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Free Jazz & Avant-Garde - Released May 25, 2018 | Rhino Atlantic

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Miles Davis had publicly called him a madman. Leonard Bernstein found him, for his part, completely awesome. Few were those that didn’t have a definitive opinion on Ornette Coleman. Some kind of outlaw who preferred playing his own compositions rather than jazz classics, the American saxophonist also developed harmolodics, a theory uniting harmonics and melody. Coleman would remain a trailblazer, a spoilsport who would influence legions of musicians, and would also annoy a good number of them… This box of ten discs compiles one of the most important era in the career of his author. Between 1959 and 1961, he released six studio albums for the Atlantic label. Six albums that are present here and spiced up with alternative takes and various bonuses, all of this of course impeccably remastered by John Webber. Through the opuses The Shape Of Jazz To Come (1959), Change Of The Century (1959), This Is Our Music (1960), Free Jazz: A Collective Improvisation (1960), Ornette! (1961) and Ornette On Tenor (1961), and the compilations The Art Of Improvisers (1970), Twins (1971), To Whom Who Keeps A Record (1975) and The Ornette Coleman Legacy (1993), we discover the protean art of a musician that had never stopped reassessing himself. A singular and unique voice assisted by other singular and unique voices like Don Cherry, Charlie Haden, Scott LaFaro, Billy Higgins and Ed Blackwell. © Marc Zisman/Qobuz
From
CD$96.99

Free Jazz & Avant-Garde - Released May 25, 2018 | Rhino Atlantic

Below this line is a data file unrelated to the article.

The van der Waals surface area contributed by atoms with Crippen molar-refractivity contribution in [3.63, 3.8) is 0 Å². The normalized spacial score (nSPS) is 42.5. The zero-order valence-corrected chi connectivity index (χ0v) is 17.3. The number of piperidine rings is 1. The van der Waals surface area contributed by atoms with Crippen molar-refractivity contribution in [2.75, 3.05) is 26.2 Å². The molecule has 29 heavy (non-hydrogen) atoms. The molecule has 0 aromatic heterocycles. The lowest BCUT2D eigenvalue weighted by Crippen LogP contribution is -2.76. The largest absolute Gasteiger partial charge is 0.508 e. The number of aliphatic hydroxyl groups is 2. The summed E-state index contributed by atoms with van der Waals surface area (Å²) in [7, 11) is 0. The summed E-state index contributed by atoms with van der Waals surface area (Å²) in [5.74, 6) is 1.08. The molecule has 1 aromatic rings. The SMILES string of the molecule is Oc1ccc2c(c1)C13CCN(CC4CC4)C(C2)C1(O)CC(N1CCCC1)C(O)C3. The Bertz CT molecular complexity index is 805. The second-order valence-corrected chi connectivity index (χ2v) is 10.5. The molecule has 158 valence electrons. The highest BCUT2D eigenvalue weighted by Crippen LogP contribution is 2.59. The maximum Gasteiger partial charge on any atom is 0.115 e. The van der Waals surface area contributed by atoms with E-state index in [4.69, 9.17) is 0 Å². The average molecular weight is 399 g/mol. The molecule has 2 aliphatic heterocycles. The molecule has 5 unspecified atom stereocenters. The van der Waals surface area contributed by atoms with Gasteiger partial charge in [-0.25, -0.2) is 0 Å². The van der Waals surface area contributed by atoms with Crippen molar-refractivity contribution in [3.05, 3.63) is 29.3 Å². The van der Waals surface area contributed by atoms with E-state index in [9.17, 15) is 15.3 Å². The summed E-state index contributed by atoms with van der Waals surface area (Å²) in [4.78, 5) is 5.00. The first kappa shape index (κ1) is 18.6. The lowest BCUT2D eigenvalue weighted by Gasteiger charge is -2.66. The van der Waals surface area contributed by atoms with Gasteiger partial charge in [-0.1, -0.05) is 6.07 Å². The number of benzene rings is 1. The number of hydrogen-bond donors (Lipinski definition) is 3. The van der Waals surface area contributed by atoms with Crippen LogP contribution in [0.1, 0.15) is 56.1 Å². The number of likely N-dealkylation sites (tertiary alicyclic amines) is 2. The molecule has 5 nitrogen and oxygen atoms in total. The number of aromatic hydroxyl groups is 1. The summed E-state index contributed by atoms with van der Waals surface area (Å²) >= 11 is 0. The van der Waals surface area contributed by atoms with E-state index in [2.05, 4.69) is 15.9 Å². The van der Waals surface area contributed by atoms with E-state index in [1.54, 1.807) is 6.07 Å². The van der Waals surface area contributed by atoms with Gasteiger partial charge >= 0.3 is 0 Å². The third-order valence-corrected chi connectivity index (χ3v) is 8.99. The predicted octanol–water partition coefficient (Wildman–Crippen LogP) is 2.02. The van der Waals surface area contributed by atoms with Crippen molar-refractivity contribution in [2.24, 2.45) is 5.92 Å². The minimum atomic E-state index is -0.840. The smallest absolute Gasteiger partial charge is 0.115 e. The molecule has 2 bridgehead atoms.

Miles Davis had publicly called him a madman. Leonard Bernstein found him, for his part, completely awesome. Few were those that didn’t have a definitive opinion on Ornette Coleman. Some kind of outlaw who preferred playing his own compositions rather than jazz classics, the American saxophonist also developed harmolodics, a theory uniting harmonics and melody. Coleman would remain a trailblazer, a spoilsport who would influence legions of musicians, and would also annoy a good number of them… This box of ten discs compiles one of the most important era in the career of his author. Between 1959 and 1961, he released six studio albums for the Atlantic label. Six albums that are present here and spiced up with alternative takes and various bonuses, all of this of course impeccably remastered by John Webber. Through the opuses The Shape Of Jazz To Come (1959), Change Of The Century (1959), This Is Our Music (1960), Free Jazz: A Collective Improvisation (1960), Ornette! (1961) and Ornette On Tenor (1961), and the compilations The Art Of Improvisers (1970), Twins (1971), To Whom Who Keeps A Record (1975) and The Ornette Coleman Legacy (1993), we discover the protean art of a musician that had never stopped reassessing himself. A singular and unique voice assisted by other singular and unique voices like Don Cherry, Charlie Haden, Scott LaFaro, Billy Higgins and Ed Blackwell. © Marc Zisman/Qobuz